DH: Great. Yeah. And for example, like you mentioned Mod Pizza at the beginning of your book, um, you just can't walk the walk. You have to show that you're putting your purpose into action.
JF: Yeah. And Mod Pizza is not the first, second, third, or fourth pizza chain to start in the U S in fact, there are dozens and dozens of pizza chains. Mod has a fast casual model like Chipotle and Panera. And frankly, it's a very, very competitive category. Their purpose is about second chances. They employ a lot of people who are down on their luck. Maybe they had a scrape with the law, maybe they had a a gap in their employment. And um, and so they give people second chances. They also give people a second chance on their ordering. The point of the matter is that second chance culture creates a purpose advantage in the sense that they're gonna have a much better, uh, retention rate in a category where the cost of acquiring and retaining labor is huge part of your financial statement and impacts guest satisfaction and loyalty on the other side. So it's a double whammy. It impacts the cost of doing business and it impacts my ability to deliver a high end guest experience. And so their purpose fuels their flywheel.
DH: Great. And for today's episode, I really wanted to focus on chapter four of your book, the Modern Consumer Mindset. As you said, quality and services are no longer differentiators in today's market. So why is understanding the mind of your consumer key towards securing a better future for your brand?
JF: So the mindset's important because when we did that work, we found roughly 75% of financial performance is related to price and distribution strategy for the average brand. And 25% is related to the mindsets and the aggregated. Now if you compete on low price, it's probably 85, 15 and if you compete on differentiation it might be 65, 35. Okay. So, so there are factors besides mindsets that matter, price distribution, you know, factors, uh, for any brand. Having said that, the mindsets were a way to look at research where we looked at what people do and what they say and let's face it, what people do and what they say diverges. So we looked at stated importance and we looked at behavioral economics, what they spend their time and money on. And those mindsets represent the thematic things we found in research that aligned to how people spend their time and money.
JF: Ultimately that was why that was so critical because companies often make decisions to invest on things where they're getting full credit. And then maybe ignore something where there is an important gap. Let me give you an example. Uh, Tom shoes is a really strong brand and gets credit for starting a buy one get one movement. Um, if you're getting full credit driving incremental, um, credit generates very small incremental EBITDA on sales growth. So for a brand like that, that's already getting full credit on this purpose to kind of a mindset which most brands don't. Most brands in their case they'd have to get credit on other factors as opposed to maybe a brand like Mod Pizza, which is a fabulous brand, but probably gets limited credit on something like purpose where they would probably get a lot of benefit from driving more credit for their core purpose. So those are two brands that compete on that same mindset who would have very different strategies based on my guess, about how much consumer credit they would get. One getting a lot, one not getting much.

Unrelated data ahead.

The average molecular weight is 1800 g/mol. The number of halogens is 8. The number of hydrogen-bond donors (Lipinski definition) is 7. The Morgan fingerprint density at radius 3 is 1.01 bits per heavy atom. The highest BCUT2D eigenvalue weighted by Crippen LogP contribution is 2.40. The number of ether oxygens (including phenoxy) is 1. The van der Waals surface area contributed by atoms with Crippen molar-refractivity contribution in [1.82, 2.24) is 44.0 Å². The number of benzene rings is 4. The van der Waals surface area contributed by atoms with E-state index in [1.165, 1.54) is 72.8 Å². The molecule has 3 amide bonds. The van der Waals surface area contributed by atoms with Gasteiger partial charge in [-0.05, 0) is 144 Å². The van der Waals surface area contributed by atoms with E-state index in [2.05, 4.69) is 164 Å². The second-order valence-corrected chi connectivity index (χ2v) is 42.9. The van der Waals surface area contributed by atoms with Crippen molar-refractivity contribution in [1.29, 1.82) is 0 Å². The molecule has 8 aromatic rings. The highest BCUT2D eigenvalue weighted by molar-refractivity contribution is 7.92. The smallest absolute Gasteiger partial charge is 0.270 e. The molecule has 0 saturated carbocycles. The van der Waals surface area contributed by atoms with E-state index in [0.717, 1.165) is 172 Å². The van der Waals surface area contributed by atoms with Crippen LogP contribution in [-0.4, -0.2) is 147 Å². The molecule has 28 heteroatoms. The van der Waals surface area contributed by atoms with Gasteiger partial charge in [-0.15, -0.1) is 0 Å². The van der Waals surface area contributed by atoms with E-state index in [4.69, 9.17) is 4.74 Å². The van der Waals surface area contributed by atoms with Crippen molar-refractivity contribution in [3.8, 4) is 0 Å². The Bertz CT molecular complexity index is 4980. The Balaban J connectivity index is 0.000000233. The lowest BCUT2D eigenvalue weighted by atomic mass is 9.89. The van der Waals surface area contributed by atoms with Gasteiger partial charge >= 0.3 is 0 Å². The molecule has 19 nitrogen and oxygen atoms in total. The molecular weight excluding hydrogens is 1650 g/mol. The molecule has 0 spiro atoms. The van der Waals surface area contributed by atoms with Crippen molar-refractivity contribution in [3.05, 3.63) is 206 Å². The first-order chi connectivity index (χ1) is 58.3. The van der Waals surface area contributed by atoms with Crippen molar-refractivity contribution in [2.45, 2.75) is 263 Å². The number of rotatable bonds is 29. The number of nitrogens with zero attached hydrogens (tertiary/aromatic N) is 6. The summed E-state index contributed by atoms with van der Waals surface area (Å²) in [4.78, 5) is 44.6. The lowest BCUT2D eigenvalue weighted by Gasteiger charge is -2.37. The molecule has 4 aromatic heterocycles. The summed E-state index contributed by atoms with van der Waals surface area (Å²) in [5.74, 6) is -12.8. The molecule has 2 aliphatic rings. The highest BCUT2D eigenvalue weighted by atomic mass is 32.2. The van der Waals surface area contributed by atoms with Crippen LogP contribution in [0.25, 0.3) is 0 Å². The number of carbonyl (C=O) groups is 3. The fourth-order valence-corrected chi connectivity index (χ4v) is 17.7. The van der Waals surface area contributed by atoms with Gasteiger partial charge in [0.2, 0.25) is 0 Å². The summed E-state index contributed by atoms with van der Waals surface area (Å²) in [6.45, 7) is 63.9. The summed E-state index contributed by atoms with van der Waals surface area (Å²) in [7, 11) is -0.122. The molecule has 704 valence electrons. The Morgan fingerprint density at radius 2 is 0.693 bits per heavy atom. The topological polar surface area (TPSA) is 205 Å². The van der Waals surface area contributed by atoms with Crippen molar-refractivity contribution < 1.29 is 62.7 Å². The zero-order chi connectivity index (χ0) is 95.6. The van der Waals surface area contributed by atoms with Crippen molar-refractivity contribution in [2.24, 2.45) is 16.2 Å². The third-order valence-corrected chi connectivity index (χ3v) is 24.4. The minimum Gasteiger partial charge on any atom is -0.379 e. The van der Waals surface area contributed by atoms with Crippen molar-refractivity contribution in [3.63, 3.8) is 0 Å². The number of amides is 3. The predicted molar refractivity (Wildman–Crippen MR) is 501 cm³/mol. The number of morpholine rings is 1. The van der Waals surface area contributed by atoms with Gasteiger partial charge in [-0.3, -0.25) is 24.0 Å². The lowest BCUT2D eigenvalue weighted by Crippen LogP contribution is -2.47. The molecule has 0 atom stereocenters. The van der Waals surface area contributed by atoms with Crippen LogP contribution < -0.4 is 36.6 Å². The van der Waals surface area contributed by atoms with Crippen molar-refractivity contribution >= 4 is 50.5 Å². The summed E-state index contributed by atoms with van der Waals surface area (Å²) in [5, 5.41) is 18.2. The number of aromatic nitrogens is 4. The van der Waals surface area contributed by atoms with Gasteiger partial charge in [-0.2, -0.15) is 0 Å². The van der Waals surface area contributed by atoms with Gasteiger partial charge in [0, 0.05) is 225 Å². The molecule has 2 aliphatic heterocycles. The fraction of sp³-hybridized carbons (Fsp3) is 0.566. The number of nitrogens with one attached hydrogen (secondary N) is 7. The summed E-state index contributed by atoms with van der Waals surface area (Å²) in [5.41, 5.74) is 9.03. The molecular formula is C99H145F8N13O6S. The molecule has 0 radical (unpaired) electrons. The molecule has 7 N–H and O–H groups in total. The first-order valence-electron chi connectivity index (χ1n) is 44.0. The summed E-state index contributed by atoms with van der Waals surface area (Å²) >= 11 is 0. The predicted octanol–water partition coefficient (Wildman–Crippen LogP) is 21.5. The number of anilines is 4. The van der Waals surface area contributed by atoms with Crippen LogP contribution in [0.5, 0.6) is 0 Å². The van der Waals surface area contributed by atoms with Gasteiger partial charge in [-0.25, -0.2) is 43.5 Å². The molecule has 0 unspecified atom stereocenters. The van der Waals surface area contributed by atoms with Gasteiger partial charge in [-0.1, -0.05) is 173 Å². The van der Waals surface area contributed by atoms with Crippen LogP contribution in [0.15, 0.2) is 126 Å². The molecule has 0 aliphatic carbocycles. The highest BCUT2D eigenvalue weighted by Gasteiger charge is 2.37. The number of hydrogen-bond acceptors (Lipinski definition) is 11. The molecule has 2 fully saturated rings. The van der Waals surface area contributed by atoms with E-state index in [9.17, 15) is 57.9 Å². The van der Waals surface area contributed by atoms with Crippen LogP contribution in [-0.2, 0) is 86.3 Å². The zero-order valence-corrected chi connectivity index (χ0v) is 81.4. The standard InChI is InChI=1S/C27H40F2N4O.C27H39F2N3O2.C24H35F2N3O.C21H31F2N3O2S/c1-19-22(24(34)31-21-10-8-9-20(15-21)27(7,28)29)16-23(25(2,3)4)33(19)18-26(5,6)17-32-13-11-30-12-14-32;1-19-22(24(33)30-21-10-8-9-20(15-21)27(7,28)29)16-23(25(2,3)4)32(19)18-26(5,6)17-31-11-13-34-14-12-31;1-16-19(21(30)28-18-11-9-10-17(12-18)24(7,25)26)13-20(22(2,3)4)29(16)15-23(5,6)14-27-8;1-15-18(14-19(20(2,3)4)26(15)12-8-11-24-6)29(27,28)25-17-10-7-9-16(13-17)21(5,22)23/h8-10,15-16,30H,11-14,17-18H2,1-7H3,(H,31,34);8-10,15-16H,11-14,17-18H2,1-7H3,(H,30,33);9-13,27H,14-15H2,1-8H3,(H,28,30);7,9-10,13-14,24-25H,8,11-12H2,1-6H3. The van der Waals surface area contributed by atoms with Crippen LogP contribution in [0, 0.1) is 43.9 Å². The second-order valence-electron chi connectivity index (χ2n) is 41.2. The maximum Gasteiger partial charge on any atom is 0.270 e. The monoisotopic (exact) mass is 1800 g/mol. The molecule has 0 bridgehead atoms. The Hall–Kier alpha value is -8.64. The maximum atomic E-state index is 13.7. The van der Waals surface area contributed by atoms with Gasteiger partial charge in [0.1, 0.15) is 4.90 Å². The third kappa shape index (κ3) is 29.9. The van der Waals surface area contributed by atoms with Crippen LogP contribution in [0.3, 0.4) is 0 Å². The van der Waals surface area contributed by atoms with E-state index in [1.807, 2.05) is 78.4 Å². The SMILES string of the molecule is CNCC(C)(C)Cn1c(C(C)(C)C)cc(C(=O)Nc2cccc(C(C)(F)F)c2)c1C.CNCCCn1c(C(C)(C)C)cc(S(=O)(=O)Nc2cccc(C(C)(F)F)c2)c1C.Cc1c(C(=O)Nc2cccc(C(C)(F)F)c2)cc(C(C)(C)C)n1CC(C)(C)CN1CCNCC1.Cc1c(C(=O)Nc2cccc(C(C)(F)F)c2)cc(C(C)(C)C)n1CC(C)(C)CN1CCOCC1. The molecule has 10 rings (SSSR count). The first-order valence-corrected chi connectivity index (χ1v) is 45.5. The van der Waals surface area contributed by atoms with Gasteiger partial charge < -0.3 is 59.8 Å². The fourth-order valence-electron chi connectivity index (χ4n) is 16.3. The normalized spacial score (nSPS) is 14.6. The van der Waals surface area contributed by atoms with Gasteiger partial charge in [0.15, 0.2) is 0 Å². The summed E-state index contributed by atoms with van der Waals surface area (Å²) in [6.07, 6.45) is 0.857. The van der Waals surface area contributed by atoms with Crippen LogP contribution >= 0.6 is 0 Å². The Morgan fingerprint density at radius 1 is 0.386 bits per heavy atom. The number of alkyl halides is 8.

DH: And like you said, having purpose alone doesn't cut it. You have to incorporate different mindsets into your customer experience and you actually outlined those six customer mindsets in your chapter. Um, I was hoping we can dive into them more now. The first one was having that social circle.
JF: Sure. Social circle is about cultural conversations, not social media per se. And so cultural conversation brands have an advantage. They get word of mouth and word of mouse[clicks].
So I use the topic of Nike and brand purpose. Well what is Nike's brand purpose? It fuels cultural conversations. What is Ben and Jerry's purpose? It fuels cultural conversation. So these are brands whose purpose start dialogue on topics that are within their brands, editorial authority and ultimately drive word of mouth and word of mouse for those brands, which is powerful.